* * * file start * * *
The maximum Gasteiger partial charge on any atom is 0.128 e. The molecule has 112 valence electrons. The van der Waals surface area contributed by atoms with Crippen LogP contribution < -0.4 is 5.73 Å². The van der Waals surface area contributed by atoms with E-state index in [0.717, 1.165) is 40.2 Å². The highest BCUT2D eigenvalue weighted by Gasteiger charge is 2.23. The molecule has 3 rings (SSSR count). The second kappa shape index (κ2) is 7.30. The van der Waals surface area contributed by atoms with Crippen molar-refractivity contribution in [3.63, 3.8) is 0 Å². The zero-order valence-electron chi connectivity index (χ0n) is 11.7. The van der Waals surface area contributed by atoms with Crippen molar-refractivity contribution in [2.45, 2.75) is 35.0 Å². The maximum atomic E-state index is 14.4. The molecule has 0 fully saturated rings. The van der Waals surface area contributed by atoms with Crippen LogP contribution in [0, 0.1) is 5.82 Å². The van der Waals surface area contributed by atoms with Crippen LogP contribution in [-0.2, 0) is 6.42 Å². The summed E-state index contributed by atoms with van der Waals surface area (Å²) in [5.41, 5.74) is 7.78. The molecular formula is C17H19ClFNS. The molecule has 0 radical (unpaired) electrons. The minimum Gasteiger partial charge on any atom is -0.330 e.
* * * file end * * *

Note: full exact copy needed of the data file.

The maximum Gasteiger partial charge on any atom is 0.128 e. The molecule has 112 valence electrons. The van der Waals surface area contributed by atoms with Crippen LogP contribution < -0.4 is 5.73 Å². The van der Waals surface area contributed by atoms with E-state index in [0.717, 1.165) is 40.2 Å². The highest BCUT2D eigenvalue weighted by Gasteiger charge is 2.23. The molecule has 3 rings (SSSR count). The second kappa shape index (κ2) is 7.30. The van der Waals surface area contributed by atoms with Crippen molar-refractivity contribution in [3.63, 3.8) is 0 Å². The zero-order valence-electron chi connectivity index (χ0n) is 11.7. The van der Waals surface area contributed by atoms with Crippen molar-refractivity contribution in [2.45, 2.75) is 35.0 Å². The maximum atomic E-state index is 14.4. The molecule has 0 fully saturated rings. The van der Waals surface area contributed by atoms with Crippen LogP contribution in [0, 0.1) is 5.82 Å². The van der Waals surface area contributed by atoms with Crippen LogP contribution in [-0.2, 0) is 6.42 Å². The summed E-state index contributed by atoms with van der Waals surface area (Å²) in [5.41, 5.74) is 7.78. The molecular formula is C17H19ClFNS. The molecule has 0 radical (unpaired) electrons. The minimum Gasteiger partial charge on any atom is -0.330 e.